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The Faces of American Poverty

Children in America have higher poverty rates than adults, and people 65 and over have higher chronic poverty rates and lower exit rates than children or adults. (U.S. Census Bureau, Dynamics of Economic Well-Being: Poverty 1996-1999, July 2003.)

The rate and number of children in America living in poverty increased in 2003, to 17.6 percent and 12.9 million children, up from 16.7 percent and 12.1 million in 2002. What’s more, children represented 35.9 percent of all the people in poverty – compared with 25.4 percent of the total population.

Children under the age of six have been particularly vulnerable to poverty. In 2003, the poverty rate for related children under six living in families increased to 19.8 percent, or 4.7 million children, up from 18.5 percent and 4.3 million in 2002. Yet, of children under six living in families with only a female householder – with no father present – more than one out of two, or 52.9 percent, were in poverty, more than five times the rate of their counterparts in married-couple families. (U.S. Census Bureau, Income, Poverty and Health Insurance Coverage in the United States: 2003, Current Population Reports, August 2003)

For Americans 18 to 64 years old, both the number in poverty and the poverty rate rose from 2002 to 2003 - from 18.9 million to 19.4 million, and from 10.6 percent to 10.8 percent, respectively. Remarkably, the number of elderly in poverty remained the same, at 3.6 million in 2003. (U.S. Census Bureau, Income, Poverty and Health Insurance Coverage in the United States: 2003, Current Population Reports, August 2003)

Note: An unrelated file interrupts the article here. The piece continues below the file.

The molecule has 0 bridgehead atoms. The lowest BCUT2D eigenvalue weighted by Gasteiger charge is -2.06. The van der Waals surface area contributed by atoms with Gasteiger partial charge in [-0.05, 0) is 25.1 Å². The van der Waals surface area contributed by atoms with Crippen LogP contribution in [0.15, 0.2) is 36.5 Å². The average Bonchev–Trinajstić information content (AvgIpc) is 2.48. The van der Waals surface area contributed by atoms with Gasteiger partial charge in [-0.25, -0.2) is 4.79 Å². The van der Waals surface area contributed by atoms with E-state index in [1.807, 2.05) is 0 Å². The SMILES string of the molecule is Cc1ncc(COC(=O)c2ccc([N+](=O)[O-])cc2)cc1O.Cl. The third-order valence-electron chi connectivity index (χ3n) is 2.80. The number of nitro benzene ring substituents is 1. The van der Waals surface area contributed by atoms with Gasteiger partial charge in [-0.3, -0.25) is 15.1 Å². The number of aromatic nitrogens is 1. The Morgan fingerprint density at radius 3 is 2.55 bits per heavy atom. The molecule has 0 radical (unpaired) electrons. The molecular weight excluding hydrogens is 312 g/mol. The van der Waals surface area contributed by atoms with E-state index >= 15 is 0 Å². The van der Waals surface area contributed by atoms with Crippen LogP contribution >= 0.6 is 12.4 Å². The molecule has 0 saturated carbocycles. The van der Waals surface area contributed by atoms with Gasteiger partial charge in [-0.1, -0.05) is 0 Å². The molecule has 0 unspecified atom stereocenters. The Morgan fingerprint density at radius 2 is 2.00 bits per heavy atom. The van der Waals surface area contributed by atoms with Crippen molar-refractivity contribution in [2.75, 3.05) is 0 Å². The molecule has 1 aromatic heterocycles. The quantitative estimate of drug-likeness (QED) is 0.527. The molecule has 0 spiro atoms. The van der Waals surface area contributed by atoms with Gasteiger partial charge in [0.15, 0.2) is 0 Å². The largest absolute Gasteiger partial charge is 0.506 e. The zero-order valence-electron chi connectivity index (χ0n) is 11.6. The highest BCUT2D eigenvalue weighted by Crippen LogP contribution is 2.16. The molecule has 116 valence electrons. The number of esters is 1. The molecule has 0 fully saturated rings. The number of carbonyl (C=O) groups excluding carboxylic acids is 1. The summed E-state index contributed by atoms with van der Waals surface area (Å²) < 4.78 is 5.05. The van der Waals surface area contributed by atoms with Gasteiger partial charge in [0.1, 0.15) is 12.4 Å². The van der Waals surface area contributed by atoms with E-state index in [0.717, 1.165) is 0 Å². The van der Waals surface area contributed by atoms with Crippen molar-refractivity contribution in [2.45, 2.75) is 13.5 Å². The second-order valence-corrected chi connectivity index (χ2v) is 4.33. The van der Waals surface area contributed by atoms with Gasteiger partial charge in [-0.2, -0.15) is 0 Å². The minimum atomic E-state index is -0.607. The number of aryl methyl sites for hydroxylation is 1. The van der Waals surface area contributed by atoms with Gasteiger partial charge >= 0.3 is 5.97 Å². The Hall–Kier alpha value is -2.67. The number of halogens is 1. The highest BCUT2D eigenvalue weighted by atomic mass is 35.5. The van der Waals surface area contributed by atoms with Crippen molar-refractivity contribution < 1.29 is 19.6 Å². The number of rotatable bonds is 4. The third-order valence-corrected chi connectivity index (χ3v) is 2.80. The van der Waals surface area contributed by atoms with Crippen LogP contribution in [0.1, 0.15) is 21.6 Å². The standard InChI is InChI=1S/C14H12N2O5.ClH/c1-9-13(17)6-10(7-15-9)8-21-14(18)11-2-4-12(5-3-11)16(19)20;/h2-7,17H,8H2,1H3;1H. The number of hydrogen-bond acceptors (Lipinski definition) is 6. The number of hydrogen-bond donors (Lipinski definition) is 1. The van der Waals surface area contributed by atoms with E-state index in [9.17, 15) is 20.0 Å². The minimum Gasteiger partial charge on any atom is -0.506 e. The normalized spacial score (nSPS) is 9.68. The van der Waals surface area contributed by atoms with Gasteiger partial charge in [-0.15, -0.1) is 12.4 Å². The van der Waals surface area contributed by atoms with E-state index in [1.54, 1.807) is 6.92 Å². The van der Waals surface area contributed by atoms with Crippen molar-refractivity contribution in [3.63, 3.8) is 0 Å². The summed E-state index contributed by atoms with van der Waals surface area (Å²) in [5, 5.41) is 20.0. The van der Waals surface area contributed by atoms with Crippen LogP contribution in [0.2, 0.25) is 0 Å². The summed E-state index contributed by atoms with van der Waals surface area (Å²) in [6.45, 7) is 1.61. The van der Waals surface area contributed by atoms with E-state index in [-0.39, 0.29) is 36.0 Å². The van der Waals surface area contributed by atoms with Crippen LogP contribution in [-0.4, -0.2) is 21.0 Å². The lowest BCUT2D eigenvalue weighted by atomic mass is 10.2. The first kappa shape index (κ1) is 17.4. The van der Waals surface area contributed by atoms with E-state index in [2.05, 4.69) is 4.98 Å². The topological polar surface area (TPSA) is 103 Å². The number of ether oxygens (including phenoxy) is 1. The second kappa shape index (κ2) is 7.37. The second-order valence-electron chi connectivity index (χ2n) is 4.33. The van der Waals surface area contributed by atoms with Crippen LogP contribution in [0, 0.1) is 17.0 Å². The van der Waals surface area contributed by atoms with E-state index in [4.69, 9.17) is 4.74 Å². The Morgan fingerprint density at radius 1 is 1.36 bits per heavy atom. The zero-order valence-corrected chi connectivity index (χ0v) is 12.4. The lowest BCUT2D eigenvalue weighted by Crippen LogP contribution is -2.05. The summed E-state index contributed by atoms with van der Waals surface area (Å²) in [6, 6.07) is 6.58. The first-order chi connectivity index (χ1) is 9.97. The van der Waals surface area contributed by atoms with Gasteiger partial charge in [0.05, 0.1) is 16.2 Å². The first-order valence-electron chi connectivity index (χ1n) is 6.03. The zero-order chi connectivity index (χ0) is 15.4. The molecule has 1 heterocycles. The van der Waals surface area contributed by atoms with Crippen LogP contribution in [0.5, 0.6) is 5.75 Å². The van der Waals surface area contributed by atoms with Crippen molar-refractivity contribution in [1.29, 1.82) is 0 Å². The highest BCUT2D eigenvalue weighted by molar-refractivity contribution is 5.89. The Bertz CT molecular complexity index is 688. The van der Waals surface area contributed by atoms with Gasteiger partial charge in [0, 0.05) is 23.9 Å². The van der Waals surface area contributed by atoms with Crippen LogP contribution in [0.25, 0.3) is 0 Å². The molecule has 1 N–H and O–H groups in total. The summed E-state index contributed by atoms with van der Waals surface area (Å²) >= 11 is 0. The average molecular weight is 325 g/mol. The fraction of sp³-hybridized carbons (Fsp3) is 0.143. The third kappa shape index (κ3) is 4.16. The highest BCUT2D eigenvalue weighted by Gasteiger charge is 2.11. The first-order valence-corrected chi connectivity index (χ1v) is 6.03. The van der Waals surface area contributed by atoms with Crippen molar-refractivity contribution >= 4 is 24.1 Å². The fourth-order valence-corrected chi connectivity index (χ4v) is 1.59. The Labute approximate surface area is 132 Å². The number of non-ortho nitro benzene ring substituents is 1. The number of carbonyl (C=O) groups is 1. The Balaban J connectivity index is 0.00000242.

The number and rate of Asian Americans living in poverty rose the greatest among all groups, to 11.8 percent and 1.4 million, up from 10.1 percent and 1.2 million. Among Hispanics, the poverty rate remained unchanged at 22.5 percent in 2003 -- yet one out of every five Hispanics in America – 9.1 million people -- still live in poverty. And for African Americans, the poverty rate rose only slightly in 2003, to 24.4 percent, up from 24.1 percent. Still, nearly one out of every four African Americans lives in poverty, which is 8.8 million people. (U.S. Census Bureau, Income, Poverty and Health Insurance Coverage in the United States: 2003, Current Population Reports, August 2003)

In 2003, 7.6 million American families - 10 percent of all families - were in poverty, up from 7.2 million (9.6 percent) in 2002.(U.S. Census Bureau, Income, Poverty and Health Insurance Coverage in the United States: 2003, Current Population Reports, August 2003)


Copyright © 2004 United States Conference of Catholic Bishops, Washington, D.C. Used with permission. All rights reserved. Please visit our website at www.povertyusa.org.



    





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